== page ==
Corporations are increasingly focused on diversity and inclusion when procuring goods and services from suppliers.
By George N. Saliba, Contributing Writer On Jul 28, 2023
Although corporations in recent years have increasingly been ensuring that the suppliers supporting them are minority-, women-, LGBTQ+- and veteran-owned businesses, the underlying concept and practice of supplier diversity is not new: In the aftermath of Detroit’s 1967 and 1968 riots, General Motors launched programs aimed at including diverse suppliers, as did IBM, and programs at these and other companies have only grown since then.
What is arguably new – especially at large companies – is an abiding intensity toward growing the number of diverse-owned corporate suppliers as part-and-parcel of broader DEI (diversity, equity and inclusion) and ESG (environmental, social and governance) practices which have become pronounced following George Floyd’s infamous May 2020 murder.
Cases in point: Global management consulting firm McKinsey & Company’s research notes that in 2021, select Fortune 200 US publicly traded companies had committed $29 billion to supplier diversity spend, that those commitments will swell to $41 billion in 2024, and that they will ultimately grow to a staggering $50 billion in spend commitments by 2030. McKinsey also reported that as of March 2022, 82% of Fortune 200 US publicly traded companies had formal supplier diversity programs.
Supplier Diversity Advantages
There are many benefits to supplier diversity. “[Whether] it’s an individual or diverse supplier, anyone will do better if they’re faced with competition,” explains Deena Cooper Williams, senior supplier diversity program lead at American Water, of which New Jersey American Water is a subsidiary. “Incorporating diverse suppliers into the mix with non-diverse suppliers creates competition, and it gives any organization an opportunity to find unique talent. Diverse suppliers have unique abilities to problem-solve.”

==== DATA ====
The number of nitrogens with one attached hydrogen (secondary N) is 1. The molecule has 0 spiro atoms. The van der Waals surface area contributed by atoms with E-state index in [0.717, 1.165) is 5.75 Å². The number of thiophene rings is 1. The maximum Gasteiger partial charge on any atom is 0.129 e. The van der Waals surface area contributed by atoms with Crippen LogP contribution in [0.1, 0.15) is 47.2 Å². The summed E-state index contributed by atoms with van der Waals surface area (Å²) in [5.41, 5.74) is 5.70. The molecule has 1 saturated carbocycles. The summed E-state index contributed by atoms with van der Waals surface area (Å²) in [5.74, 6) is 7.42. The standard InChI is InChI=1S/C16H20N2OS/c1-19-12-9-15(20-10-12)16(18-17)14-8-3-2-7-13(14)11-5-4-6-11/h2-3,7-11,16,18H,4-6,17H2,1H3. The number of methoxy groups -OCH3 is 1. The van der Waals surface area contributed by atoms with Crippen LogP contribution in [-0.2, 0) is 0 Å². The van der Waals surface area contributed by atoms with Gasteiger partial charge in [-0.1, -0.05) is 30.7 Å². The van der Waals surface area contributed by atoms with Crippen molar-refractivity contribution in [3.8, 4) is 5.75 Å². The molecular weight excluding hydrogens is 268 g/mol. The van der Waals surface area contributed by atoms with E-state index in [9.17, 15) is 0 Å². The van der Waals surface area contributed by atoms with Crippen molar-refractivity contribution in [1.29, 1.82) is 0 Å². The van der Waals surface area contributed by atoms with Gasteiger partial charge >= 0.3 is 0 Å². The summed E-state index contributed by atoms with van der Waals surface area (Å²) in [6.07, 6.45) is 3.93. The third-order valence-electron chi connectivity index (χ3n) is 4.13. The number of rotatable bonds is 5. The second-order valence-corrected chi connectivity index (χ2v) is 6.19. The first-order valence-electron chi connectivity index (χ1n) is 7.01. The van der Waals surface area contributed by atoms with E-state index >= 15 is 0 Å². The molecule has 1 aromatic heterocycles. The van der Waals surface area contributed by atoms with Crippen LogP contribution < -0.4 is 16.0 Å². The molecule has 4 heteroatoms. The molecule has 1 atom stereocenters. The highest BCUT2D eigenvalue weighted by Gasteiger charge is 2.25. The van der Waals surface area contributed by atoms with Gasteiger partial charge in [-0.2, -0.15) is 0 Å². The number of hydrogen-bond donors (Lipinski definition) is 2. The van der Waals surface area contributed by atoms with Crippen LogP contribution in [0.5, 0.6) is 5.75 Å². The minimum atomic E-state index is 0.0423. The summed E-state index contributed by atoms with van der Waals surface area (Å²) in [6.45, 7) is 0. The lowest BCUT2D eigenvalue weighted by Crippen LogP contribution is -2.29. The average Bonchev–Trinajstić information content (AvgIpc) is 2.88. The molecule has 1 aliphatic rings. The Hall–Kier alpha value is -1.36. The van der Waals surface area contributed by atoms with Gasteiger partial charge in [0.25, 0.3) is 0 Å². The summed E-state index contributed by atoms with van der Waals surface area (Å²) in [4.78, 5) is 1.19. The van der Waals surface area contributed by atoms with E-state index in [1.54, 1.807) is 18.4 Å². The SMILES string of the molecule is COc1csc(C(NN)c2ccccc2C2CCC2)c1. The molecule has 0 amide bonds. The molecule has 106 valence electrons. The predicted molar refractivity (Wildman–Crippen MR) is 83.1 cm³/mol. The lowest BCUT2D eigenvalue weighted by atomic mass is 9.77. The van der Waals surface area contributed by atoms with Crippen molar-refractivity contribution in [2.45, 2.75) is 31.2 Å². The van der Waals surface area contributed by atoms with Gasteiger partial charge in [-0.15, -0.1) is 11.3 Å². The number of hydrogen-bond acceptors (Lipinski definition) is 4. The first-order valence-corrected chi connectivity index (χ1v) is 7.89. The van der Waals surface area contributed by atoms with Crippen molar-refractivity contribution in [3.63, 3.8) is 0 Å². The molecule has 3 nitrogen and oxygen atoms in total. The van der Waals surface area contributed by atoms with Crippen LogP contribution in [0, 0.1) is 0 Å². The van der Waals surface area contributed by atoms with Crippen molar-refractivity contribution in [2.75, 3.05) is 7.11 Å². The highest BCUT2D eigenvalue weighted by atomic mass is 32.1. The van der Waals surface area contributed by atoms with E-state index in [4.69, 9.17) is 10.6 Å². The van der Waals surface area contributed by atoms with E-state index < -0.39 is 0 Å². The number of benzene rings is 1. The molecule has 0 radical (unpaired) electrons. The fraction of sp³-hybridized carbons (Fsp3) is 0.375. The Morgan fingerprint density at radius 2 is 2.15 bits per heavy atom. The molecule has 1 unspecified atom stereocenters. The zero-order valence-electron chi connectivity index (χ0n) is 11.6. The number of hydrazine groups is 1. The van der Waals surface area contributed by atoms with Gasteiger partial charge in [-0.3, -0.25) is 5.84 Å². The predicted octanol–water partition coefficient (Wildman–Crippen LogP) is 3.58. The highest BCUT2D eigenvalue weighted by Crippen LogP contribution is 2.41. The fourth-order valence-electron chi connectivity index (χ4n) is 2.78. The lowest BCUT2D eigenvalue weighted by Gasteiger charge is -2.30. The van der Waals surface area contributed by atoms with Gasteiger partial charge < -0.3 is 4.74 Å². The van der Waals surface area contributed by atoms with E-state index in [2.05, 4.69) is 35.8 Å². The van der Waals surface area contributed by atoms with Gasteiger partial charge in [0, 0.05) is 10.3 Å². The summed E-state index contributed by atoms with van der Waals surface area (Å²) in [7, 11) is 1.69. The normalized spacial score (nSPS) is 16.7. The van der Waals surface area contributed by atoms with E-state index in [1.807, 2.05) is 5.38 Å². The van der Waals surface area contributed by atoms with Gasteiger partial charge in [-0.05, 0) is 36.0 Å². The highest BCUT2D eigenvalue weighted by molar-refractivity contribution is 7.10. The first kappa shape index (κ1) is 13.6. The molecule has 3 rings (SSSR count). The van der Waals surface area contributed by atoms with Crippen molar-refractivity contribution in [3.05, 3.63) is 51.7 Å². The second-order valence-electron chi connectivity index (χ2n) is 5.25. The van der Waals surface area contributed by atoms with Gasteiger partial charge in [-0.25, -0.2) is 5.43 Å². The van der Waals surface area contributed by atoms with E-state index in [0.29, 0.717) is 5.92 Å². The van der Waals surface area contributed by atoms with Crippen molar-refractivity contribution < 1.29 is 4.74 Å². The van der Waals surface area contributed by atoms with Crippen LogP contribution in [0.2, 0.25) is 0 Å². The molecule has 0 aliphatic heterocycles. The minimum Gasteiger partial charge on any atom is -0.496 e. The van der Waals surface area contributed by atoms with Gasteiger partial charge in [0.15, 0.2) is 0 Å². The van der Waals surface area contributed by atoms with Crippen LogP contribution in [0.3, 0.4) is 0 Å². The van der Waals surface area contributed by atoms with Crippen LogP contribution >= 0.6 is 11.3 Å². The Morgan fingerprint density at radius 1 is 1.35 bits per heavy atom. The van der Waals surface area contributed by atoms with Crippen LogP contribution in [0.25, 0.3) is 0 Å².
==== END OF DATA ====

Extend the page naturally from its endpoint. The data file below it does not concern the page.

Various data support this general concept. A 2015 McKinsey report found that companies in the top quartile for racial and ethnic diversity are 35% more likely to outperform median industry financial returns, and that companies in the top quartile for gender diversity were 15% more likely to exceed median industry financial returns.
Supplier diversity can likewise bolster entire communities. Merck’s Director of Global Economic Inclusion and Supplier Diversity Raul Suarez-Rodriguez tells New Jersey Business that for every $280,000 the company spends on supplier diversity, the income in associated local Black and Hispanic communities increases by $10,000 and $5,000 respectively, which leads to improvements in social health determinants such as residents’ ability to afford health insurance or higher quality food, for example.
“Not only that, [but] if we are holding a contract from three to five years, we saw the [residents’] life expectancy increase [by] a year,” Suarez-Rodriguez says. His company has been engaged with overall supplier diversity initiatives since 1985; it became a Merck strategic priority in 2005, and, in 2007, the pharmaceutical giant began requesting that it’s prime (Tier One) suppliers have a similar level of diversity commitment when hiring their suppliers. This creates a supply-chain diversity ripple effect. Over the years, Merck’ overall supplier diversity has become notably global in its reach.
Atlantic City Electric (ACE) is another company with like-minded sentiments and outcomes: It spent $129 million with diverse suppliers in 2022, which was 37% of the company’s total yearly purchases, and an increase of $10 million from 2021. It is the most ACE has ever spent with diverse suppliers since the utility’s inception more than 100 years ago.